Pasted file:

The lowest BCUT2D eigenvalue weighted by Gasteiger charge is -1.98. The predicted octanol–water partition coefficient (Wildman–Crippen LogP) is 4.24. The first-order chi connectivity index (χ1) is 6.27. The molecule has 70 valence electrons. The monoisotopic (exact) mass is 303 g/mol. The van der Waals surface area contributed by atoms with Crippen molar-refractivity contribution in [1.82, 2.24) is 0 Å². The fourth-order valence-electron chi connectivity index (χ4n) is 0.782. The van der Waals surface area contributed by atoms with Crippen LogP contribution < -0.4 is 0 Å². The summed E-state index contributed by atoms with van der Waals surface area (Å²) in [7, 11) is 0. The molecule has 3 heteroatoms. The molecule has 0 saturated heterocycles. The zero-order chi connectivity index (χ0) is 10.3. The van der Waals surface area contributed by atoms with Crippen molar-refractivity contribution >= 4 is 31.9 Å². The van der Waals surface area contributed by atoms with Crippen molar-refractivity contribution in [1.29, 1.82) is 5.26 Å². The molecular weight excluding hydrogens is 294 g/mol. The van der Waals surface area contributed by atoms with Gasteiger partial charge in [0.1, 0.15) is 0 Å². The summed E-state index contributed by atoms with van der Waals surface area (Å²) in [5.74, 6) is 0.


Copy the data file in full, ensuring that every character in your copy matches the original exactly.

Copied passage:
The lowest BCUT2D eigenvalue weighted by Gasteiger charge is -1.98. The predicted octanol–water partition coefficient (Wildman–Crippen LogP) is 4.24. The first-order chi connectivity index (χ1) is 6.27. The molecule has 70 valence electrons. The monoisotopic (exact) mass is 303 g/mol. The van der Waals surface area contributed by atoms with Crippen molar-refractivity contribution in [1.82, 2.24) is 0 Å². The fourth-order valence-electron chi connectivity index (χ4n) is 0.782. The van der Waals surface area contributed by atoms with Crippen LogP contribution < -0.4 is 0 Å². The summed E-state index contributed by atoms with van der Waals surface area (Å²) in [7, 11) is 0. The molecule has 3 heteroatoms. The molecule has 0 saturated heterocycles. The zero-order chi connectivity index (χ0) is 10.3. The van der Waals surface area contributed by atoms with Crippen molar-refractivity contribution >= 4 is 31.9 Å². The van der Waals surface area contributed by atoms with Crippen molar-refractivity contribution in [1.29, 1.82) is 5.26 Å². The molecular weight excluding hydrogens is 294 g/mol. The van der Waals surface area contributed by atoms with Gasteiger partial charge in [0.1, 0.15) is 0 Å². The summed E-state index contributed by atoms with van der Waals surface area (Å²) in [5.74, 6) is 0.